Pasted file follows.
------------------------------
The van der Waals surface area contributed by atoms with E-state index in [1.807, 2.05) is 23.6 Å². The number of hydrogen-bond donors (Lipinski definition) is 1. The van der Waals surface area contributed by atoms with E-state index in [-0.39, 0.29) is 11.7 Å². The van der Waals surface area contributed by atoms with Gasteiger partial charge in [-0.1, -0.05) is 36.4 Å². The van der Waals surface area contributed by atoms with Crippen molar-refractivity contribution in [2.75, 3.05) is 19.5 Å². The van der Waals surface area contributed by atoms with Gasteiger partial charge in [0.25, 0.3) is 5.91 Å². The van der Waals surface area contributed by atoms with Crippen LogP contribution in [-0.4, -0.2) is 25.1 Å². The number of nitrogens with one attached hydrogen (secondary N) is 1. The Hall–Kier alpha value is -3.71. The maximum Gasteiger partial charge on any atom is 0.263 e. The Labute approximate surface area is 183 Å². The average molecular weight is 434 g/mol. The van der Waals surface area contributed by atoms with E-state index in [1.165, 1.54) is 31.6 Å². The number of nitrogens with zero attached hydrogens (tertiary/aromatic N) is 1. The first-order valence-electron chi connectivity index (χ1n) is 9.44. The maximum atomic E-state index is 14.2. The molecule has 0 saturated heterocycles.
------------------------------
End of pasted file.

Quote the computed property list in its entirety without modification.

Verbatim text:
The van der Waals surface area contributed by atoms with E-state index in [1.807, 2.05) is 23.6 Å². The number of hydrogen-bond donors (Lipinski definition) is 1. The van der Waals surface area contributed by atoms with E-state index in [-0.39, 0.29) is 11.7 Å². The van der Waals surface area contributed by atoms with Gasteiger partial charge in [-0.1, -0.05) is 36.4 Å². The van der Waals surface area contributed by atoms with Crippen molar-refractivity contribution in [2.75, 3.05) is 19.5 Å². The van der Waals surface area contributed by atoms with Gasteiger partial charge in [0.25, 0.3) is 5.91 Å². The van der Waals surface area contributed by atoms with Crippen LogP contribution in [-0.4, -0.2) is 25.1 Å². The number of nitrogens with one attached hydrogen (secondary N) is 1. The Hall–Kier alpha value is -3.71. The maximum Gasteiger partial charge on any atom is 0.263 e. The Labute approximate surface area is 183 Å². The average molecular weight is 434 g/mol. The van der Waals surface area contributed by atoms with E-state index in [1.165, 1.54) is 31.6 Å². The number of nitrogens with zero attached hydrogens (tertiary/aromatic N) is 1. The first-order valence-electron chi connectivity index (χ1n) is 9.44. The maximum atomic E-state index is 14.2. The molecule has 0 saturated heterocycles.